A unanimous opinion came Wednesday in Porter Development, LLC v. First National Bank of Valparaiso, No.64S04-0606-CV-236, stemming from a Porter Superior case involving the bank and the development company.
First National initiated the action as an interpleader, alleging it was the holder of a $100,000 certificate of deposit owned by Porter Development and eventually assigned to another party, Eagle Services Corp., which refused to consent for withdrawing the funds as the development company wanted. Both asserted their rights to the deposit and filed suits.
The trial court determined the assignment to Eagle Services was invalid and Porter Development was the true owner, but it granted summary judgment to the bank on the interpleader action and partial summary judgment to Porter on a request to recover attorney fees and costs. The Court of Appeals affirmed that decision, and now the justices have done the same.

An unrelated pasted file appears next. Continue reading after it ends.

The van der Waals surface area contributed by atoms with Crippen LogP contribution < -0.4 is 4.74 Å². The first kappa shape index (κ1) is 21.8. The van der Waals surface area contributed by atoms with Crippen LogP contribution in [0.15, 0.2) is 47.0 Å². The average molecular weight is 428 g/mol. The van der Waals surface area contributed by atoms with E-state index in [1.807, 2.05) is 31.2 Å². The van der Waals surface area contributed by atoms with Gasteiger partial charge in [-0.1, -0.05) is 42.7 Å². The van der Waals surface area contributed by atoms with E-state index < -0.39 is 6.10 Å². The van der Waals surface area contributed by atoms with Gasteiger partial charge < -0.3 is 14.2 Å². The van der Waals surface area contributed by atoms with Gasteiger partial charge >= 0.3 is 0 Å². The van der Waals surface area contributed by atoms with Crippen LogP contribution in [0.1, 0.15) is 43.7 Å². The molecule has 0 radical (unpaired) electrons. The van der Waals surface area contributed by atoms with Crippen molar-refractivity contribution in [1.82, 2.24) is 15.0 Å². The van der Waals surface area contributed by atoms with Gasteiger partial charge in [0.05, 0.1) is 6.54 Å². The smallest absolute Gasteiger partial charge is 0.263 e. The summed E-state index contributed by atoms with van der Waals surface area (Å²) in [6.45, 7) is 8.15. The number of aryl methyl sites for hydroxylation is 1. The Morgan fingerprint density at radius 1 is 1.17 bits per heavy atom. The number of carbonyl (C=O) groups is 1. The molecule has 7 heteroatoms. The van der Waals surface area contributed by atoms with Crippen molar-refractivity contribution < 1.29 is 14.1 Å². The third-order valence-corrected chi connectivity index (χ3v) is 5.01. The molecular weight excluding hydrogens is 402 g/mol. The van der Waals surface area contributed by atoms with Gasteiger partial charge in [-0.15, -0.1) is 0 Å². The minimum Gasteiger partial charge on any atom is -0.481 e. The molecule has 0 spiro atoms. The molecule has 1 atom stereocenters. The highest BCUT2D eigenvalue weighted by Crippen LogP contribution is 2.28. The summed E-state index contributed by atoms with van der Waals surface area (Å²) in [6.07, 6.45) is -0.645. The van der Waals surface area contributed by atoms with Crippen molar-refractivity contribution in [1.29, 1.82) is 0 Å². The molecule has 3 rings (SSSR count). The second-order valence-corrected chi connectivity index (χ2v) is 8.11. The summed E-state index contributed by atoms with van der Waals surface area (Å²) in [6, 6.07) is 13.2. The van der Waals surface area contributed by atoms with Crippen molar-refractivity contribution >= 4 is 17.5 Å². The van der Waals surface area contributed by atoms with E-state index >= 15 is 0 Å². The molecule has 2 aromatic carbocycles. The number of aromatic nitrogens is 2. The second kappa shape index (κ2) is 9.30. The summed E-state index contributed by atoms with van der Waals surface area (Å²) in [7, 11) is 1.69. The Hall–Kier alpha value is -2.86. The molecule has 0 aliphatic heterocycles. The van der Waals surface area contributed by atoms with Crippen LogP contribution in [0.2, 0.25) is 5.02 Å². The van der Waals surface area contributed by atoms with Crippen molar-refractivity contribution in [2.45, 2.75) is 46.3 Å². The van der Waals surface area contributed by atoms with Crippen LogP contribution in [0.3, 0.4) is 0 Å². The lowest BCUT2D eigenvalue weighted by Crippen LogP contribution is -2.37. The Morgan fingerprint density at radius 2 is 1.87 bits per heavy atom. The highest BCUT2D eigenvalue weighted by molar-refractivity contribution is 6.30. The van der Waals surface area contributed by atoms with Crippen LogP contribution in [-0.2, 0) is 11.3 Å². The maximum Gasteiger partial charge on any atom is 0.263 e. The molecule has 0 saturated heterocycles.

"We conclude that Indiana's Adverse Claim Interpleader statute is mandatory and establishes the right of a depository financial institution that pays funds subject to an adverse claim into a court 'to recover and collect the costs and expenses, including attorney's fees, incurred by the depository financial institution'...."Justice Brent Dickson wrote. "We hold, however, that such a right to recovery only includes those costs and expenses that are extended in bringing a proper interpleader, or successfully defending its use of interpleader."
Justices reversed the trial court's partial summary judgment denying the bank attorney fees, remanding it to determine reasonable expenses and how Eagle Services - if at all - should be involved in the payment.